You don’t become President in one year; the preparation starts earlier. If Danuše Nerudová runs her campaign for the next five years incorporating her newly gained experience, then her chances increase exponentially, of course, said businesswoman and philanthropist Michaela Bakala in a newstream.cz interview. Danuše Nerudová was among the winners of the TOP Czech Women Awards, of which Michaela Bakala is a patron.
In the middle of March, you presented the TOP Czech Women Award. What interested you most this year? What was different compared to previous years?
It was an enjoyable evening for about two hundred guests. Before the outbreak of covid, we held a gala evening for almost 500 people, but we could not gather like this during the pandemic. The two previous years were therefore organized in a very small circle. I couldn’t travel much to the Czech Republic either. I greeted the ladies via Zoom or a pre-recorded video we’d have ready.
The evening is not just a ceremonial event to announce individual results and celebrate the winners but also a space for personal meetings. This year we were able to focus more on content than form. That was probably the biggest positive shift for me.
But then again, a smaller format can feel less lavish, right?
Well, some guests objected, “Why isn’t this lady or that lady among the invitees yet?” So we’ll also have to look at it from that point of view because the ladies in the Czech Republic know each other. Some of those who are nominated have stayed the same over the last 30 years.
Since I have been active in this field in the Czech Republic since the early 90s, I know most of the ladies, including those in our Hall of Fame. We have nominated women who have won this award more than once so we can give space to other women and make other positive stories visible. In the Hall of Fame are ladies like Libuše Šmuclerová for the media, Google boss Tatiana Le Moigne or Magdalena Souček, and Lenka Bradáčová. Fortunately, we are constantly adding new faces, new names nominated by the public, suggested by the jury, or the editors of the Czech daily Hospodářské noviny.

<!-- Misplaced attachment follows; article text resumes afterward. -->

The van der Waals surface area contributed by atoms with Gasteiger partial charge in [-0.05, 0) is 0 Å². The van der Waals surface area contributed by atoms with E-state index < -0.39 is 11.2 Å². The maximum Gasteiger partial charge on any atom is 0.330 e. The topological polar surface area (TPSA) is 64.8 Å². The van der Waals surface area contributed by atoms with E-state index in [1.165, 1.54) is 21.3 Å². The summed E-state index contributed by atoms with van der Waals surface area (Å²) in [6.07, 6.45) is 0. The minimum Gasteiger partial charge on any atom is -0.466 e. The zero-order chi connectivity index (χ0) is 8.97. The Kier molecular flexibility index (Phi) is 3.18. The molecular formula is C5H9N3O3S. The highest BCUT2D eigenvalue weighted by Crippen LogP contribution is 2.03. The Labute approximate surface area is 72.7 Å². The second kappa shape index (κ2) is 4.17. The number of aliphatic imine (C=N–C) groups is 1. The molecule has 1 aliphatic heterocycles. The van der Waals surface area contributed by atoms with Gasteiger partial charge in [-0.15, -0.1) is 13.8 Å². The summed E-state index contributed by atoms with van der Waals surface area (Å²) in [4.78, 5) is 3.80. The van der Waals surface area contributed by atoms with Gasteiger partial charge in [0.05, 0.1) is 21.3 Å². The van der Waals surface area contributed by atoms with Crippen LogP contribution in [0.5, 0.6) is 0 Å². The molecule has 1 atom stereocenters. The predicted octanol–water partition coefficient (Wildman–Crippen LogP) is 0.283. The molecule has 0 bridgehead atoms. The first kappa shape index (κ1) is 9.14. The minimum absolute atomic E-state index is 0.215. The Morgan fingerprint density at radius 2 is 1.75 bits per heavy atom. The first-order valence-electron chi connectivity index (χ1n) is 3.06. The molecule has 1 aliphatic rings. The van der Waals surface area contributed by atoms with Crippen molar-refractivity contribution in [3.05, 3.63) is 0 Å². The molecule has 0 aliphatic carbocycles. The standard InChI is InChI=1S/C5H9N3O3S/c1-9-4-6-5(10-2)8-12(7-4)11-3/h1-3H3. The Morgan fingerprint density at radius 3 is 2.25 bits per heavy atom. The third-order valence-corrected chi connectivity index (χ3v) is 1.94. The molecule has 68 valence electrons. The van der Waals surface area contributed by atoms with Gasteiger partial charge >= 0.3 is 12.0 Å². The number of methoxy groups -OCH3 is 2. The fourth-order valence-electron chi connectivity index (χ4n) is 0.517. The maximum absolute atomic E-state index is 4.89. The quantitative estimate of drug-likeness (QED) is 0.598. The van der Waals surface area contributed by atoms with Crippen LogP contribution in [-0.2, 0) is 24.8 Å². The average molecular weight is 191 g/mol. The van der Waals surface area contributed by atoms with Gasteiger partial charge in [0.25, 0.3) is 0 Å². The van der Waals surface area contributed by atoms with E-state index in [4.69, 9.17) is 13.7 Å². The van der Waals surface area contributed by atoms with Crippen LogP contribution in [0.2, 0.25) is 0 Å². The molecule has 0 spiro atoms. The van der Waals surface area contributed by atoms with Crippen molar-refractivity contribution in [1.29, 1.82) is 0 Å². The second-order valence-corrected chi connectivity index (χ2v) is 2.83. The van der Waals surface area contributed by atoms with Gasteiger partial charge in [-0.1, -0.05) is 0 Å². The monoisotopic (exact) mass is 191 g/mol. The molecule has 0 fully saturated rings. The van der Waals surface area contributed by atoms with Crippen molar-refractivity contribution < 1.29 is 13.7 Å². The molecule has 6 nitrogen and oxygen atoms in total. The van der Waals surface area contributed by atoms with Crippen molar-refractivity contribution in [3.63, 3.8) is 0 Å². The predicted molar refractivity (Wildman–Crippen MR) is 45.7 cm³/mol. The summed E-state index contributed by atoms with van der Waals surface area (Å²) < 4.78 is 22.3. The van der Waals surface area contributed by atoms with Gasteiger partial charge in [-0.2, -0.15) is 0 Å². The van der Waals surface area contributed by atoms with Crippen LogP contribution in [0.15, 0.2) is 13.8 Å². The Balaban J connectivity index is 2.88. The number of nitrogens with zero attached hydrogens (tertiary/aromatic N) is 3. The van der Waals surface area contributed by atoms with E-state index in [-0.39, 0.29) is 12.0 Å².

Who personally caught your eye this year?
For me, too, there are new stories, such as Ivana Šachová, who won TOP Businesswoman (owner of Scanquilt- editor’s note). It turned out that the vast majority of those present bought their bed linen from her, which made her very happy. Her business has been growing for a long time, even during the pandemic, even opening more branches, so she has almost 60 of them today.
Or another award winner – Katarína Kohlmayer. She already belongs to my generation of women who first studied at home, then studied abroad, or lived abroad for a long time. She returned thanks to the opportunity to work with the Czech entrepreneur Mr. Karel Komárek on their significant foreign investments. She has worked in Moscow, in London and has a lifelong commitment to finance; she has two children and a super husband who made it possible and has supported her entire career. There are a lot of interesting stories going on there that are not just about professional success but also in their personal lives.
Is that still an important topic for women, that work-life balance?
That’s why it’s still a topic; women can never ignore the personal side of things. We must still fulfill both roles if we choose to have a family. There’s also a powerful story with Danuše Nerudová this year, although, of course, it’s known to everyone. In 2022, she probably drew the most attention to herself through her presidential campaign. Not because she was the first woman to run but because she got a huge chance to advance to the grand finale. There were moments when she leapfrogged other candidates in the polls.
Realistically, she had a chance to win; her story was interesting, she involved her family in the campaign, and she was able to mobilize young voters. However, I would add that you do not become President in one year. The journey is much longer, and the preparation starts earlier. And that is why I was not surprised that even in our country, when asked whether she would run again in five years, she said she was seriously considering it and probably would. I see a big opportunity there. If she runs her campaign for five years calmly with that experience, then her possibility of winning increases many times over.
Your family has been publicly active and has had a great socio-political influence, so to speak, since the 1990s. Would you be willing to support Mrs. Nerudová’s candidacy in any way?
If anyone thinks that, as owners of Economia, we have any major influence on the content, they are mistaken. I think it’s shown over the years that journalists within Economia and Respect are independent and are never told what to write. There is the independent Committee for Editorial Independence, made up of experts from the Czech Republic and abroad who would not sign off on anything inappropriate. Our role is to protect free media, educate and give journalists room for growth in this day and age in our country. Not to break them but to help them grow and keep educating themselves, to make them feel that they have support so that they don’t have to be afraid to write openly and take on difficult cases, political and economic issues, and causes. I think we have built our position. I see our influence as protecting part of the media and part of freedom in the Czech Republic.